The view north from 69th Street on Manhattan’s West Side, near Lincoln Center. Neighborhoods north of 72nd Street did not lose power. Photo by Sally Hammel
NEW YORK — In terms of sheer size and duration, the 2019 NYC Blackout was minuscule compared to the 1977 blackout that hit the whole city exactly 42 years earlier. It also struck on July 13, 42 years earlier, and continued to the next day, whereas in 2019, the lights came back on within about three hours.
Even so, for New York’s busy live entertainment scene, the outage caused by a mid-town Manhattan transformer fire was a bulls-eye hit, turning Times Square, Broadway theaters, Carnegie Hall, Lincoln Center, Rockefeller Center and Madison Square Garden dark just before 7 p.m. on a mid-summer Saturday night.
While the 2019 outage was hardly a welcome event — especially for Jennifer Lopez, who had to postpone an eagerly awaited homecoming show at Madison Square Garden — the general mood was bright as cast members for hit shows like Hamilton and Hadestown immediately took to the streets and performed musical numbers for the crowds outside.
In 1977, by contrast, the blackout hit after the city had already been in the grip of a massive heat wave, and with millions of residents on edge as the city was sinking toward bankruptcy and jittery over the random violence of the Son of Sam killer who was still on the loose. By the time the lights came on two days later, looting and arson destroyed or damaged more than 1,600 stores, more than a thousand buildings had burned and police had hauled in more that 3,700 suspects in the largest mass arrest in U.S. history.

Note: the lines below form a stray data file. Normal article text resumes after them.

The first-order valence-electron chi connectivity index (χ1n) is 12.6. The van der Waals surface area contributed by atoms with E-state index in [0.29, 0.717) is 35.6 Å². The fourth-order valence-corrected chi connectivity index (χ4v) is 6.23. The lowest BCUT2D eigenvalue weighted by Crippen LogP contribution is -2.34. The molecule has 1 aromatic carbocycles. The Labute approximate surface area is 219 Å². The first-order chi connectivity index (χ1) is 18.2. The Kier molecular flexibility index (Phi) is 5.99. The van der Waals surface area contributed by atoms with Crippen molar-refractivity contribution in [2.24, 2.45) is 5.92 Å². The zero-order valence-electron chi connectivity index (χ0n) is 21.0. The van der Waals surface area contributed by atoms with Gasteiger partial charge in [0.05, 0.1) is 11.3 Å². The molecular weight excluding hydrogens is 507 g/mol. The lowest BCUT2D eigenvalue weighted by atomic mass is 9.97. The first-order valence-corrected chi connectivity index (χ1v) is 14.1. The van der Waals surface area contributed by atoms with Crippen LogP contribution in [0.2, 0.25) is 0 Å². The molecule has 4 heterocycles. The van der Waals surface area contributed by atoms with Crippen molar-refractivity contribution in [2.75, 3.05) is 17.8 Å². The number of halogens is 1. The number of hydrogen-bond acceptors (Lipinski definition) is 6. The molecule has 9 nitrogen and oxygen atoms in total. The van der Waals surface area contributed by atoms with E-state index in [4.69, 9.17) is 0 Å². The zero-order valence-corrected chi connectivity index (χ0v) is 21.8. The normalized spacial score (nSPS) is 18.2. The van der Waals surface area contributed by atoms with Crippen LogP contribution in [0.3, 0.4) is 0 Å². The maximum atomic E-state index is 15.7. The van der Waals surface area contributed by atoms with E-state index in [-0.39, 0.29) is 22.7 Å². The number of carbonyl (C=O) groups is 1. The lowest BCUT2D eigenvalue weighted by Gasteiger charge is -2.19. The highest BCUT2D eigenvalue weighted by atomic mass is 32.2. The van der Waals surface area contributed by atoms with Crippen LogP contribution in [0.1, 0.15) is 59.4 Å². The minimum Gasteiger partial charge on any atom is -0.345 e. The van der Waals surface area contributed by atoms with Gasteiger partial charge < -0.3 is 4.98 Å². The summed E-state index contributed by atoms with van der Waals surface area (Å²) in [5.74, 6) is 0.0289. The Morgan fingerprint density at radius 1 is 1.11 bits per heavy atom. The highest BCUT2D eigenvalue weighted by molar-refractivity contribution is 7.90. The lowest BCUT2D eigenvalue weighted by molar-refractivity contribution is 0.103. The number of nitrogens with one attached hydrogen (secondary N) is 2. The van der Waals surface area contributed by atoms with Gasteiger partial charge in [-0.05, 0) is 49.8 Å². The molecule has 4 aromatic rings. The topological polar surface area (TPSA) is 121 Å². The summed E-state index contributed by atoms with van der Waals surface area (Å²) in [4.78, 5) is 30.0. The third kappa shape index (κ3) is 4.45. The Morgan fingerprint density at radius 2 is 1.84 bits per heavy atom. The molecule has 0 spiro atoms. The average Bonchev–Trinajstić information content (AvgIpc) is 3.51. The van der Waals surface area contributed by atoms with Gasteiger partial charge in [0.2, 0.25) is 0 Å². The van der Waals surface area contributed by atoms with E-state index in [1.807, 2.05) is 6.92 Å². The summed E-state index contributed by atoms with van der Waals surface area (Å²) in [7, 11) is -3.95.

In the 2019 event, regular citizens stepped in to help direct traffic, and street crowds cheered the Millennial Choir outside Carnegie Hall. Choral members may have been crestfallen to have been robbed of their chance to perform at the iconic venue, but they nevertheless filled the city’s streetscape with song as the last of the sun’s rays — and the city’s natural light for the day — faded into twilight.
By July 14, 2019, with the power restored, all Broadway productions were expected to be performed as scheduled, and while most Broadway productions the night before got canceled, several, including Beetlejuice, Beautiful, Burn This and Be More Chill, were able to be staged despite the power problems, according to reports. Ticket-holders to the canceled shows, meanwhile, were promised refunds.
The original article can be found here: http://plsn.com/newsroom/all-news/nyc-centers-for-live-entertainment-go-dark-in-july-13-blackout/
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